In a preferred embodiment, remote users granted purchase permission are also assigned one of an owner status and a buyer status. As stated above, the users having owner status (i.e. the owners of a file) may grant and withdraw edit, execute, and purchase permission to other users. Additionally, the users having owner status may dictate what type of copy the users having buyer status may purchase. That is, an owner-status user may restrict a buyer-status user to purchasing only video copies of the presentation file. Additionally, those having owner status may further remove purchase permission from remote users that have only buyer status. When granting purchase permission to a remote user, it is preferred that the remote user also be assigned one of an owner status and a buyer status.
 The creator of a presentation file is preferably automatically granted a super-owner status, which permits creator to remove purchase permission from remote users that have owner status, and to grant purchase permission (and grant owner or buyer status) to other remote users. The creator of a presentation file may relinquish its super-owner status to any other remote user. This permits change of leadership among multiple remote users working as a group on a common presentation file.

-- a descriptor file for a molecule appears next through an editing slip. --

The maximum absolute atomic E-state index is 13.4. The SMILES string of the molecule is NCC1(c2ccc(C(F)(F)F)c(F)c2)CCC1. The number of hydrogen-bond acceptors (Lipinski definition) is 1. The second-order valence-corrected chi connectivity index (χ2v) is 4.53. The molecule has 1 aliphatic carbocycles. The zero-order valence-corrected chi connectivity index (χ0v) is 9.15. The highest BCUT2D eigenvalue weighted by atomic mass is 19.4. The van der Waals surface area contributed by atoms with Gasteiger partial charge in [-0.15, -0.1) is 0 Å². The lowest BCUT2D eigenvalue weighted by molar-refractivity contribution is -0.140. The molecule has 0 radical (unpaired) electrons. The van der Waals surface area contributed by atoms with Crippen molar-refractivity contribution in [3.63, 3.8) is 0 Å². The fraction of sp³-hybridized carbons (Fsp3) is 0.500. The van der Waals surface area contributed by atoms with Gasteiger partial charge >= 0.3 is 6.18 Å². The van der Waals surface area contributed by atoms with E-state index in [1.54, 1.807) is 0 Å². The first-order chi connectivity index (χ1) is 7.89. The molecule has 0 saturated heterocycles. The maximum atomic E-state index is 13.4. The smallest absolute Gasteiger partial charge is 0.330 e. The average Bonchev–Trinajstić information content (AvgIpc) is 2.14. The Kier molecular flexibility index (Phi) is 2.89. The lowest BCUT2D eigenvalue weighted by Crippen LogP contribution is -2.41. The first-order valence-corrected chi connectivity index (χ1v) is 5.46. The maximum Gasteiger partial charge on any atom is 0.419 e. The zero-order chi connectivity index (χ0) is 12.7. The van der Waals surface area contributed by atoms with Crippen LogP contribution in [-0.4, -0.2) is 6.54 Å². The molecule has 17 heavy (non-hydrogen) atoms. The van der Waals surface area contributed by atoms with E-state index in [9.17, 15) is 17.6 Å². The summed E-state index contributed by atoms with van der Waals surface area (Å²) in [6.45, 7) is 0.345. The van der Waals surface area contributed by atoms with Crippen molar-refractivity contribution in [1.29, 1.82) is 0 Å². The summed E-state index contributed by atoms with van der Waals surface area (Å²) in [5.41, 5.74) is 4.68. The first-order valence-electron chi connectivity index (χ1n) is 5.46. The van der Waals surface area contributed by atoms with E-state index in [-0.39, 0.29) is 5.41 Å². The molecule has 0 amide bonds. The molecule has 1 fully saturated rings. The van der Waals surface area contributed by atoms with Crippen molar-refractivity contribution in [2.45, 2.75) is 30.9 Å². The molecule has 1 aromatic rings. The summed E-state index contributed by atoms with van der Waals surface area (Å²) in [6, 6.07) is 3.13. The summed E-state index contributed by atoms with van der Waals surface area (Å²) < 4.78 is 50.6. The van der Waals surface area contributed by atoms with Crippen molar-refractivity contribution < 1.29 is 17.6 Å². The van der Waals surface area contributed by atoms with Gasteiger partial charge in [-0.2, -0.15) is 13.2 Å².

To facilitate the purchase of a presentation file, a remote user may store within the remote server multiple purchase and delivery options. For example, the remote user may submit a preferred payment method, a preferred file delivery method, a preferred recording medium (i.e. DVD, CD, cassette), and a preferred file type, i.e. video type or data type.
 In an alternate embodiment, the remote users pays a periodic subscription fee for access to the network server, and one payment option is to have the price of purchased presentation files added to the subscription price of the next-due service period.
 In the drawings wherein like reference symbols refer to like parts:
FIG. 1 is a block diagram of a presentation creation and access system in accord with the present invention.
FIG. 2 is a more detailed block diagram of the system of FIG. 1.